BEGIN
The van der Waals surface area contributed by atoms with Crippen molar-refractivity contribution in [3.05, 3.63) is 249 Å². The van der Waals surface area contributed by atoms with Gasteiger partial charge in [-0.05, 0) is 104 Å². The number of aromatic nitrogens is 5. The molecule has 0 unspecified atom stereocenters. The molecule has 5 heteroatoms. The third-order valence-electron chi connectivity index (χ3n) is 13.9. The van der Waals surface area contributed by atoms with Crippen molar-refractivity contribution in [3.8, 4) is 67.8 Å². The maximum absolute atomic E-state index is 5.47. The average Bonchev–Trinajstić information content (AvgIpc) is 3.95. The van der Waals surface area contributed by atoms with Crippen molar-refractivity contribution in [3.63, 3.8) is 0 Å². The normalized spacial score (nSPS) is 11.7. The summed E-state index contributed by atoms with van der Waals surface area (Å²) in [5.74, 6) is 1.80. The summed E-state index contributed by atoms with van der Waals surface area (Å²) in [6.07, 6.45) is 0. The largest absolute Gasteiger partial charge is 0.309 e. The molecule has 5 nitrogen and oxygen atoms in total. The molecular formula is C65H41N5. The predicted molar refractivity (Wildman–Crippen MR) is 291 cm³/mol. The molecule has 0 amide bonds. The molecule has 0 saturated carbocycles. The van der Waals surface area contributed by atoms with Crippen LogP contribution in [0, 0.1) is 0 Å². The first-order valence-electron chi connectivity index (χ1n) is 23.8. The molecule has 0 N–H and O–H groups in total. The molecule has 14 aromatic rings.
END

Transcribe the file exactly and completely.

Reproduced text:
The van der Waals surface area contributed by atoms with Crippen molar-refractivity contribution in [3.05, 3.63) is 249 Å². The van der Waals surface area contributed by atoms with Gasteiger partial charge in [-0.05, 0) is 104 Å². The number of aromatic nitrogens is 5. The molecule has 0 unspecified atom stereocenters. The molecule has 5 heteroatoms. The third-order valence-electron chi connectivity index (χ3n) is 13.9. The van der Waals surface area contributed by atoms with Crippen molar-refractivity contribution in [3.8, 4) is 67.8 Å². The maximum absolute atomic E-state index is 5.47. The average Bonchev–Trinajstić information content (AvgIpc) is 3.95. The van der Waals surface area contributed by atoms with Crippen molar-refractivity contribution in [3.63, 3.8) is 0 Å². The normalized spacial score (nSPS) is 11.7. The summed E-state index contributed by atoms with van der Waals surface area (Å²) in [5.74, 6) is 1.80. The summed E-state index contributed by atoms with van der Waals surface area (Å²) in [6.07, 6.45) is 0. The largest absolute Gasteiger partial charge is 0.309 e. The molecule has 5 nitrogen and oxygen atoms in total. The molecular formula is C65H41N5. The predicted molar refractivity (Wildman–Crippen MR) is 291 cm³/mol. The molecule has 0 amide bonds. The molecule has 0 saturated carbocycles. The van der Waals surface area contributed by atoms with Crippen LogP contribution in [0, 0.1) is 0 Å². The first-order valence-electron chi connectivity index (χ1n) is 23.8. The molecule has 0 N–H and O–H groups in total. The molecule has 14 aromatic rings.